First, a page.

Tuck: 1, Cucumber Plant: 0 (Day 110)

(My tiny garden. Notice the left side, front looks empty. At least Tuck the dog’s tummy is full.)

I’m a sloppy gardener.

I love fresh tomatoes off the vine, so I started planting them a few years ago.

Up until this year, my method, to be kind, has been haphazard. Find a sunny spot in the yard that is not already covered in hostas and what not. Till the soil. Briefly. Get my father-in-law’s left over tomato plants (he almost always buys more than he needs and drops the extras off for me) from the spot in front of the garage where they are practically dying, since I’ve left them in their pots far too long and don’t always remember to water. Dig some holes and put the plants in the ground. Water them pretty regularly. Get really excited for those couple of weeks when tomatoes are overflowing on the vines. End of season, dig ’em up and toss ’em.

This year, I decided to try something different. To do what it takes to extend the tomato harvest and to get more fruit from each plant. I did some basic research. I cleared out a small area in the sun and created a border with some slats leftover from the fence project my husband recently finished.

On a whim, I went to the garden store and chose my own tomato plants. I also bought some cucumber plants.

When it was time to plant my garden, I raised the surface of my planting area with fresh soil mixed with fertilizer, then dug my holes and planted tomatoes and a few cucumbers within the border I’d made.

It is a pretty little garden.

I told Tuck the dog to stay out of the borders. He seemed to understand. He sniffed a bit but didn’t dare cross the line I’d drawn.

The day after I’d planted the garden, I left town for three days on a college tour with my younger daughter. My husband promised to water the tomatoes and cucumbers, which he did. When I returned, the garden hadn’t changed much. Except one of the cucumber plants looked smaller and at a funny angle. But the plants are still small, so I thought that I might have been imagining it.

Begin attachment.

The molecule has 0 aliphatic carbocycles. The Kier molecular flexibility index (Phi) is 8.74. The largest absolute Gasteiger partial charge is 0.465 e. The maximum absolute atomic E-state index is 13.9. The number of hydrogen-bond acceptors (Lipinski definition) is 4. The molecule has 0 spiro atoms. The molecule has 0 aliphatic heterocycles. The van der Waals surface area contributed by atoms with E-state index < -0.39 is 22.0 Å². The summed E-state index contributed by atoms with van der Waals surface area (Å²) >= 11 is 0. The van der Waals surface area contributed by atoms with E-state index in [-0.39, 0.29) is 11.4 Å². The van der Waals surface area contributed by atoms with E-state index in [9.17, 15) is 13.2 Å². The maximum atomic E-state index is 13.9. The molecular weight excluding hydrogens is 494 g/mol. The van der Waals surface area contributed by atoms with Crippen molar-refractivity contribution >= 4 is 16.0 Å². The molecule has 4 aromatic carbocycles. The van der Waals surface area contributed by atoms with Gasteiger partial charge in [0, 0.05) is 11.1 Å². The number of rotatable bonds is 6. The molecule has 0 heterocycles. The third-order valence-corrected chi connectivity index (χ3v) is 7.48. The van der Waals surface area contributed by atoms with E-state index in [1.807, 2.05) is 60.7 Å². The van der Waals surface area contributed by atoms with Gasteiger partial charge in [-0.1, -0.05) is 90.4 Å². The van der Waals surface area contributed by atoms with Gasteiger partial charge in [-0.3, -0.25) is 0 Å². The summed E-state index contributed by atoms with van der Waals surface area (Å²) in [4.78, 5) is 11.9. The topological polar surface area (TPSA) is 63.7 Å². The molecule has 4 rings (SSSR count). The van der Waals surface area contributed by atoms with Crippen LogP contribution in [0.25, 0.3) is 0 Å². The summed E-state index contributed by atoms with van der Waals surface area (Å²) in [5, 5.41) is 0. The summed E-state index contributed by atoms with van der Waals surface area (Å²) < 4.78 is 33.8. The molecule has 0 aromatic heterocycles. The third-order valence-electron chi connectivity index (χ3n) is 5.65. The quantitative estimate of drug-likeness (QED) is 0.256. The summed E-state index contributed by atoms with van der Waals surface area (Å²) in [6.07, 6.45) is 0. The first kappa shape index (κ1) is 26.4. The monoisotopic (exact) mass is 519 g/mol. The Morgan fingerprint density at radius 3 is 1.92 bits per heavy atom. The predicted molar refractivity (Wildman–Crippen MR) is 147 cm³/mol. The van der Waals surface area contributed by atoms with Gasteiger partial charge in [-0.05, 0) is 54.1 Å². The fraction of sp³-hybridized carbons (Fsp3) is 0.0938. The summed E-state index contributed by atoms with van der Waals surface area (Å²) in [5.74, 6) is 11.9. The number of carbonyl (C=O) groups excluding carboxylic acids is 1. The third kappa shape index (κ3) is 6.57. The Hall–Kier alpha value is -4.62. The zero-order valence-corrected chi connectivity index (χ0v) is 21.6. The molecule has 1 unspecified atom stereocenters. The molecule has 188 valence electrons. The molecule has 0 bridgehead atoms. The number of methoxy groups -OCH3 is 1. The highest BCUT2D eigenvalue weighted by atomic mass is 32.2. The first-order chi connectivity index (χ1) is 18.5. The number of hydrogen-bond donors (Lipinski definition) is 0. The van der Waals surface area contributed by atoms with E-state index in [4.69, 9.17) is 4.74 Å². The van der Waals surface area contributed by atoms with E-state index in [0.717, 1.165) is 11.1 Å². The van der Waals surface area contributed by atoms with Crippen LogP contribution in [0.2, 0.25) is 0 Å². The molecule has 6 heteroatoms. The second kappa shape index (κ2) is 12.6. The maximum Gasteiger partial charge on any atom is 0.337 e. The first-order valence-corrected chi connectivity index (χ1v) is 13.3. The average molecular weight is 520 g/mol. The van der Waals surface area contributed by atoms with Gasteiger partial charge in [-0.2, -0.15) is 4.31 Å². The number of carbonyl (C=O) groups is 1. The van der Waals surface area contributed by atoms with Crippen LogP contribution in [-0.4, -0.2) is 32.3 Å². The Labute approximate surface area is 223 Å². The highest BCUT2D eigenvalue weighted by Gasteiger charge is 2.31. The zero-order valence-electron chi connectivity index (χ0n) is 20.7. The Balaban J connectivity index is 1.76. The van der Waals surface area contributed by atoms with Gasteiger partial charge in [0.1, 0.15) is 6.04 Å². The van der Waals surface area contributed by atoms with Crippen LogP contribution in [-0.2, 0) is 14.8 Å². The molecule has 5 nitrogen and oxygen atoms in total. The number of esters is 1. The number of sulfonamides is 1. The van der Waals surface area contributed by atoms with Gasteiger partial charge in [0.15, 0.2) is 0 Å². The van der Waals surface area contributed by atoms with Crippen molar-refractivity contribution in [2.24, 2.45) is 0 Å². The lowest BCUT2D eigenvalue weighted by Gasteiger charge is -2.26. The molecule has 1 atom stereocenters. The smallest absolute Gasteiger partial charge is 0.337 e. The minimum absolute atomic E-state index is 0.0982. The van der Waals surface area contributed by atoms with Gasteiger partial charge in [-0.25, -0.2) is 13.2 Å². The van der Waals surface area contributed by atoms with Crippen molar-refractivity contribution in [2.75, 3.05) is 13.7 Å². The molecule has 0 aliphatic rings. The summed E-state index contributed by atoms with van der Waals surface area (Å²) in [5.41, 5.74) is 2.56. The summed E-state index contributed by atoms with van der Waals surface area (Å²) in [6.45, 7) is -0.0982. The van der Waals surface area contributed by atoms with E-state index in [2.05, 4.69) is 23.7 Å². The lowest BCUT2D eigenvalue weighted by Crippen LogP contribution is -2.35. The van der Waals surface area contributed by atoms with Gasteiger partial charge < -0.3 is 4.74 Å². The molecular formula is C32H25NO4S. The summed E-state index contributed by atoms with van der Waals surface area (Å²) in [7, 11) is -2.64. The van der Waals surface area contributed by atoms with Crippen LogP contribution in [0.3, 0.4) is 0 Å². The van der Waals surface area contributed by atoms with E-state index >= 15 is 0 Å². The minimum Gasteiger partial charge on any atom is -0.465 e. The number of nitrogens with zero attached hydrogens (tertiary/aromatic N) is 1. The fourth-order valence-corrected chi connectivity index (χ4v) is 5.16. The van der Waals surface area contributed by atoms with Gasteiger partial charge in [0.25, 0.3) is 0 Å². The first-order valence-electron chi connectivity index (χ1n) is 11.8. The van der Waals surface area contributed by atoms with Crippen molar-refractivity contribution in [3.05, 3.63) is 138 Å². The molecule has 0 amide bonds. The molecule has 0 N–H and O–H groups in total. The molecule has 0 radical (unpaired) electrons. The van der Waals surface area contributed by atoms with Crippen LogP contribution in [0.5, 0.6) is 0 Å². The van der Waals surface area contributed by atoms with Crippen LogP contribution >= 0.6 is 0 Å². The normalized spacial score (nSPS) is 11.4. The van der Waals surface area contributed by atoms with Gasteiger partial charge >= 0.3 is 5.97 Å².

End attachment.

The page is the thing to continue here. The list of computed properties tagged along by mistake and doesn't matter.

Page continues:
This morning, my second day home, I let the dog out in the back yard and took care of some things inside the house. After a short while, I looked out in the yard to find my dog comfortably lying down within the borders of my garden. He seemed to be chewing on something.

I rushed out and read him the riot act. He skulked away from the garden quickly, clearly because he didn’t want me to see that he’d eaten one of the cucumber plants.

On a brighter note, my herbs are growing beautifully. A few weeks ago, I planted herbs in an earth box that one of my yoga friends gave me last year. The box is elevated to about hip level so the dog has not bothered to gnaw on any of the herbs.

If I can’t keep the dog from my little garden, I may have to consider buying, next year, a second earth box for my tomatoes and cucumbers.

My earth box full of herbs.
My earth box full of herbs.


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